The Pope and Cuba
The Cubans celebrated Christmas this year - for the first time in almost 20 years. In Fidel Castro's Cuba, you see, Christmas is generally not on the calendar, replaced instead with a none-too-festive day of sugarcane harvesting. In a workers' paradise such as Cuba, who needs the opium of the masses, as Karl Marx contemptuously described religion?
But this year is different. In a little less than a month, on Jan. 21 to be precise, Pope John Paul II will pay a visit to Cuba, the first ever by a pontiff since Fidel's revolution in 1959, and as a courtesy, Mr. Castro generously allowed his subjects a privilege that Christians in free countries the world over consider a basic right. Communism, wherever this holdover of the 20th century's darkest days still exists, be it in Cuba or Communist China, still remains hostile to religious beliefs, which in the nature of things cannot be controlled by the state. As the head of the Roman Catholic Church, the pope will be the visible symbol of that which the state cannot extinguish, try as hard as it may.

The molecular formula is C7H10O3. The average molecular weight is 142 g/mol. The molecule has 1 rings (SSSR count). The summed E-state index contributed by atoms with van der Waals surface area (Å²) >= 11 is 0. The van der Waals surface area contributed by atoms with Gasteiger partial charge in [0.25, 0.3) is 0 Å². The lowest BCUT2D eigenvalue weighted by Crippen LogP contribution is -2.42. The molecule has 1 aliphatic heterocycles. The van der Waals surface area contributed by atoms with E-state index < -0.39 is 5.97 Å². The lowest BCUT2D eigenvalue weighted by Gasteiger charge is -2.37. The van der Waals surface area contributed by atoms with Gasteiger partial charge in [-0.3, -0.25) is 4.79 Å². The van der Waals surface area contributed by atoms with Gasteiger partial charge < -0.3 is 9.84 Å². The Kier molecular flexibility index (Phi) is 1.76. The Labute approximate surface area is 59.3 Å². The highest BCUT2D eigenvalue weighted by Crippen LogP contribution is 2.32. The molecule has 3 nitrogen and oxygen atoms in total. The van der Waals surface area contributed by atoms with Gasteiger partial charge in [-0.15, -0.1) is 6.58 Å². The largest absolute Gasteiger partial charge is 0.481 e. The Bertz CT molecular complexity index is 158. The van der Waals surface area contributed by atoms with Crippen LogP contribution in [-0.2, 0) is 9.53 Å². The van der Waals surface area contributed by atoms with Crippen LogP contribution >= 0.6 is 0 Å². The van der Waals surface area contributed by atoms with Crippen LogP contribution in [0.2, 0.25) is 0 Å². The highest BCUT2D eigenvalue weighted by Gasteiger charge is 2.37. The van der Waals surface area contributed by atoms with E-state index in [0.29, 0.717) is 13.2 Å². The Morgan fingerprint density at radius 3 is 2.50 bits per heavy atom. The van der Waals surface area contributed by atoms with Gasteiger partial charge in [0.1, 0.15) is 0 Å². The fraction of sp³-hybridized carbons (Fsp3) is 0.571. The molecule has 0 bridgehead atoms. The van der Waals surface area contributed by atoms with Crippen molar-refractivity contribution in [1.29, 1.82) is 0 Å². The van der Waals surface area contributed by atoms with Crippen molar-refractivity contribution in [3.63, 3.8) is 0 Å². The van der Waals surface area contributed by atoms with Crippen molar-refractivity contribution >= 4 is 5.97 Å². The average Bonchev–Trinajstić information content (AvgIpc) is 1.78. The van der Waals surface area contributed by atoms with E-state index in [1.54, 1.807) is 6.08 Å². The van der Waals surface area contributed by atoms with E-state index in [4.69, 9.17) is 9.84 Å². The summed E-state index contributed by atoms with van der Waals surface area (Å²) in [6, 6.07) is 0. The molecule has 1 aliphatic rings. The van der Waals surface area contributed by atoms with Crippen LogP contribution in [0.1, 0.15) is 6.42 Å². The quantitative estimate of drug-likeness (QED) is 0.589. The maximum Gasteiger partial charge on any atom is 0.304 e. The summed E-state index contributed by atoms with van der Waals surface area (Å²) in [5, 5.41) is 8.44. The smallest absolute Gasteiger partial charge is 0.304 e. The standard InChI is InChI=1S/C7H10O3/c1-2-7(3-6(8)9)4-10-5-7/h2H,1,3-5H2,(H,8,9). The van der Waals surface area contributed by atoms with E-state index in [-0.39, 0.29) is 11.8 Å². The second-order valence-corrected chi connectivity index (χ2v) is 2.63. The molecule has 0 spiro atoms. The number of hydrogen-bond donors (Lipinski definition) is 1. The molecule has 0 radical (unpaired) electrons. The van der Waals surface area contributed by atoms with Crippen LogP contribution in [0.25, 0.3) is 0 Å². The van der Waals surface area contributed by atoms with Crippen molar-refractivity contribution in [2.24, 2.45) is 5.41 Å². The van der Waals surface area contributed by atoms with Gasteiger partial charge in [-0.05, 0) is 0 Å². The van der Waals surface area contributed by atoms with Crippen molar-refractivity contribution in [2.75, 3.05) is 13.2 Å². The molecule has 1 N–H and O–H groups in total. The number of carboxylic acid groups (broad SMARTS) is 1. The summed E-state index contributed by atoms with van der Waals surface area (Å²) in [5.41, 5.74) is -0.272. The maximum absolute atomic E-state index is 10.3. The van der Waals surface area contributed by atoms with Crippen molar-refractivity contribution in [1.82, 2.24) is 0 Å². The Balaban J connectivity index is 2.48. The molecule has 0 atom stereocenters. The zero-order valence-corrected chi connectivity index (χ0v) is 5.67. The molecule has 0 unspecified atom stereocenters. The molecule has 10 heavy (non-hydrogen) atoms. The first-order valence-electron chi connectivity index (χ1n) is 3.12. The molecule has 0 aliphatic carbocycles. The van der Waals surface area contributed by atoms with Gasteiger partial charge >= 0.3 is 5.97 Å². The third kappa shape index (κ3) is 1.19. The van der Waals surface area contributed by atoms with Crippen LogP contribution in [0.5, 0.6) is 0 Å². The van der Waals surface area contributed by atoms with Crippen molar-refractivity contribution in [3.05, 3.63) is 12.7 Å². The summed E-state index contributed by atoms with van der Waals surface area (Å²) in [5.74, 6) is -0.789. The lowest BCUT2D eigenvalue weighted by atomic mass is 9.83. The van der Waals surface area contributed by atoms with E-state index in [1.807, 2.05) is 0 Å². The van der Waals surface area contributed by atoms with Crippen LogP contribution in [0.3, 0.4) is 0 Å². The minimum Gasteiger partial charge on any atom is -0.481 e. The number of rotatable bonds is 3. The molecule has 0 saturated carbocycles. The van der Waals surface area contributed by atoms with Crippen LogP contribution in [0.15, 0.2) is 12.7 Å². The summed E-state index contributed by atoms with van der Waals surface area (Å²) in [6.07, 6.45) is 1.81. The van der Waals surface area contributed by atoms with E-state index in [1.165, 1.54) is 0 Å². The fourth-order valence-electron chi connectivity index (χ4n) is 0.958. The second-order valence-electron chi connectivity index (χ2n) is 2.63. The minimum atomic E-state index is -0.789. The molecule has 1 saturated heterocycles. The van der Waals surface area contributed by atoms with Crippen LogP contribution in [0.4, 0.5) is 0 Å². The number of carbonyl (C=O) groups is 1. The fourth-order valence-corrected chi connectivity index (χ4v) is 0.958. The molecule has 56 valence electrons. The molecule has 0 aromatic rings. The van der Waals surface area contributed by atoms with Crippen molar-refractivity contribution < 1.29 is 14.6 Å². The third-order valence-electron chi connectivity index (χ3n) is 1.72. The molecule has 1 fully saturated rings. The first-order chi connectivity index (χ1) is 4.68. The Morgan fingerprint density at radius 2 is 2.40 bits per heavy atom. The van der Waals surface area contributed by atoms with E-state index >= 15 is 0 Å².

It is fairly clear that Mr. Castro did not extend the invitation out of a sudden 11th-hour conversion in his advancing years. Cuba is feeling the impact of the Cuban Freedom Act, also known as the Helms-Burton bill, which penalizes foreign companies trading in the property of American citizens in Cuba. Despite the fact that President Clinton repeatedly has waived the legislation's harshest measures, it has had a distinctly discouraging effect on foreign companies eyeing lucrative business deals there. Mr. Castro is looking for all the help he can get to slip out from under its strictures, and Pope John Paul II is on the record opposing embargoes.
What the pope could really do for Cuba, however, probably bears little resemblance to what Fidel Castro has in mind. Having lived through both the occupation of Poland by Nazi Germany and by the communists, he knows better than most of us the nature of totalitarianism. …